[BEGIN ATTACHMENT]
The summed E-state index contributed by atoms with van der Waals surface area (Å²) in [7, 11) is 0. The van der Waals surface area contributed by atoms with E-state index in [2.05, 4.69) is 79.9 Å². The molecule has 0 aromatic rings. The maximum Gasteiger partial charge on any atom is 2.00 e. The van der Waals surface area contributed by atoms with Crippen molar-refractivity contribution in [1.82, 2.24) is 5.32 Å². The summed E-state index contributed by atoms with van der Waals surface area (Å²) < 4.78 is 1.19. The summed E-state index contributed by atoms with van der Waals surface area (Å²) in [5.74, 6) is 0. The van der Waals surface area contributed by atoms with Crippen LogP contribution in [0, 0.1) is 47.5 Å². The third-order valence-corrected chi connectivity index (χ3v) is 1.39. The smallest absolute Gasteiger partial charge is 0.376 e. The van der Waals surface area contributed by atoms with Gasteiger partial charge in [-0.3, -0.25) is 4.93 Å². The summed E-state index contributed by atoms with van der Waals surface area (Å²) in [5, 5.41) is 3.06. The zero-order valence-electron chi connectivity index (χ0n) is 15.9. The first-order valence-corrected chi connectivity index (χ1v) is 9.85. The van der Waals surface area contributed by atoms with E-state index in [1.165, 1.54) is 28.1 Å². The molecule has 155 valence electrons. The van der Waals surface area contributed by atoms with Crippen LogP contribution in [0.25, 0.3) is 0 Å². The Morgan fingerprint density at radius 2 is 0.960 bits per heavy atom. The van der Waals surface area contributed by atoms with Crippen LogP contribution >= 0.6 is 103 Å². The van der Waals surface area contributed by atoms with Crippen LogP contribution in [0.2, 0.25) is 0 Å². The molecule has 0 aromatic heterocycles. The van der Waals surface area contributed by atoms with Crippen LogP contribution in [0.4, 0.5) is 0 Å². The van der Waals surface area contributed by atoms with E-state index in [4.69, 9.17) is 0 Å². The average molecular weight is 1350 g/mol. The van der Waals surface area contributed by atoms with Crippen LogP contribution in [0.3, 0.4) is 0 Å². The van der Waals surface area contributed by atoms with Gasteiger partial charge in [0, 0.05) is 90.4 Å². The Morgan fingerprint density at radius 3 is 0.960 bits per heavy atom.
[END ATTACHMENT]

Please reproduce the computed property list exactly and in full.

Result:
The summed E-state index contributed by atoms with van der Waals surface area (Å²) in [7, 11) is 0. The van der Waals surface area contributed by atoms with E-state index in [2.05, 4.69) is 79.9 Å². The molecule has 0 aromatic rings. The maximum Gasteiger partial charge on any atom is 2.00 e. The van der Waals surface area contributed by atoms with Crippen molar-refractivity contribution in [1.82, 2.24) is 5.32 Å². The summed E-state index contributed by atoms with van der Waals surface area (Å²) < 4.78 is 1.19. The summed E-state index contributed by atoms with van der Waals surface area (Å²) in [5.74, 6) is 0. The van der Waals surface area contributed by atoms with Crippen LogP contribution in [0, 0.1) is 47.5 Å². The third-order valence-corrected chi connectivity index (χ3v) is 1.39. The smallest absolute Gasteiger partial charge is 0.376 e. The van der Waals surface area contributed by atoms with Gasteiger partial charge in [-0.3, -0.25) is 4.93 Å². The summed E-state index contributed by atoms with van der Waals surface area (Å²) in [5, 5.41) is 3.06. The zero-order valence-electron chi connectivity index (χ0n) is 15.9. The first-order valence-corrected chi connectivity index (χ1v) is 9.85. The van der Waals surface area contributed by atoms with E-state index in [1.165, 1.54) is 28.1 Å². The molecule has 155 valence electrons. The van der Waals surface area contributed by atoms with Crippen LogP contribution in [0.25, 0.3) is 0 Å². The Morgan fingerprint density at radius 2 is 0.960 bits per heavy atom. The van der Waals surface area contributed by atoms with Crippen LogP contribution >= 0.6 is 103 Å². The van der Waals surface area contributed by atoms with Crippen LogP contribution in [0.2, 0.25) is 0 Å². The molecule has 0 aromatic heterocycles. The van der Waals surface area contributed by atoms with Crippen LogP contribution in [0.4, 0.5) is 0 Å². The van der Waals surface area contributed by atoms with E-state index in [4.69, 9.17) is 0 Å². The average molecular weight is 1350 g/mol. The van der Waals surface area contributed by atoms with Crippen LogP contribution in [0.3, 0.4) is 0 Å². The van der Waals surface area contributed by atoms with Gasteiger partial charge in [0, 0.05) is 90.4 Å². The Morgan fingerprint density at radius 3 is 0.960 bits per heavy atom.